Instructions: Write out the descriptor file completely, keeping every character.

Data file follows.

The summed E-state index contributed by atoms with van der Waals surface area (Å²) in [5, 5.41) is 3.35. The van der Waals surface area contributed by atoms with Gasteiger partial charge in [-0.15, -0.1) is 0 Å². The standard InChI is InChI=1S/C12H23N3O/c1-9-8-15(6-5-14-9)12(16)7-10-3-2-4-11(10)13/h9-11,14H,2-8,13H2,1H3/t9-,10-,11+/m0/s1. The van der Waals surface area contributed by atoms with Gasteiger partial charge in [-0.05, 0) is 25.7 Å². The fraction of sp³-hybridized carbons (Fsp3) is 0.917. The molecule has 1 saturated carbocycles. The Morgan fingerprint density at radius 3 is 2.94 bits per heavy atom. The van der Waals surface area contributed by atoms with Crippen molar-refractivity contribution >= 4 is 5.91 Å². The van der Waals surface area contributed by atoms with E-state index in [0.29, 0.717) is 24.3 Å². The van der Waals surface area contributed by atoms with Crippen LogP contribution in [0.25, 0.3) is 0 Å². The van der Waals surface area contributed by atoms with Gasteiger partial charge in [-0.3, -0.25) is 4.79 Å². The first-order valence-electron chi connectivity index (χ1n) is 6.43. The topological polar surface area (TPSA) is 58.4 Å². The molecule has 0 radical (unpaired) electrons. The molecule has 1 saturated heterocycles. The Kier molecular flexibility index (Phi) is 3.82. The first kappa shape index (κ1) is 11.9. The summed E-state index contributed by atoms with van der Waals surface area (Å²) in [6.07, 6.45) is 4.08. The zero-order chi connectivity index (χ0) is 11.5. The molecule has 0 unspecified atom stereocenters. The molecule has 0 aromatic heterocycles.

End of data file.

The summed E-state index contributed by atoms with van der Waals surface area (Å²) in [5, 5.41) is 3.35. The van der Waals surface area contributed by atoms with Gasteiger partial charge in [-0.15, -0.1) is 0 Å². The standard InChI is InChI=1S/C12H23N3O/c1-9-8-15(6-5-14-9)12(16)7-10-3-2-4-11(10)13/h9-11,14H,2-8,13H2,1H3/t9-,10-,11+/m0/s1. The van der Waals surface area contributed by atoms with Gasteiger partial charge in [-0.05, 0) is 25.7 Å². The fraction of sp³-hybridized carbons (Fsp3) is 0.917. The molecule has 1 saturated carbocycles. The Morgan fingerprint density at radius 3 is 2.94 bits per heavy atom. The van der Waals surface area contributed by atoms with Crippen molar-refractivity contribution >= 4 is 5.91 Å². The van der Waals surface area contributed by atoms with E-state index in [0.29, 0.717) is 24.3 Å². The van der Waals surface area contributed by atoms with Crippen LogP contribution in [0.25, 0.3) is 0 Å². The van der Waals surface area contributed by atoms with Gasteiger partial charge in [-0.3, -0.25) is 4.79 Å². The first-order valence-electron chi connectivity index (χ1n) is 6.43. The topological polar surface area (TPSA) is 58.4 Å². The molecule has 0 radical (unpaired) electrons. The molecule has 1 saturated heterocycles. The Kier molecular flexibility index (Phi) is 3.82. The first kappa shape index (κ1) is 11.9. The summed E-state index contributed by atoms with van der Waals surface area (Å²) in [6.07, 6.45) is 4.08. The zero-order chi connectivity index (χ0) is 11.5. The molecule has 0 unspecified atom stereocenters. The molecule has 0 aromatic heterocycles.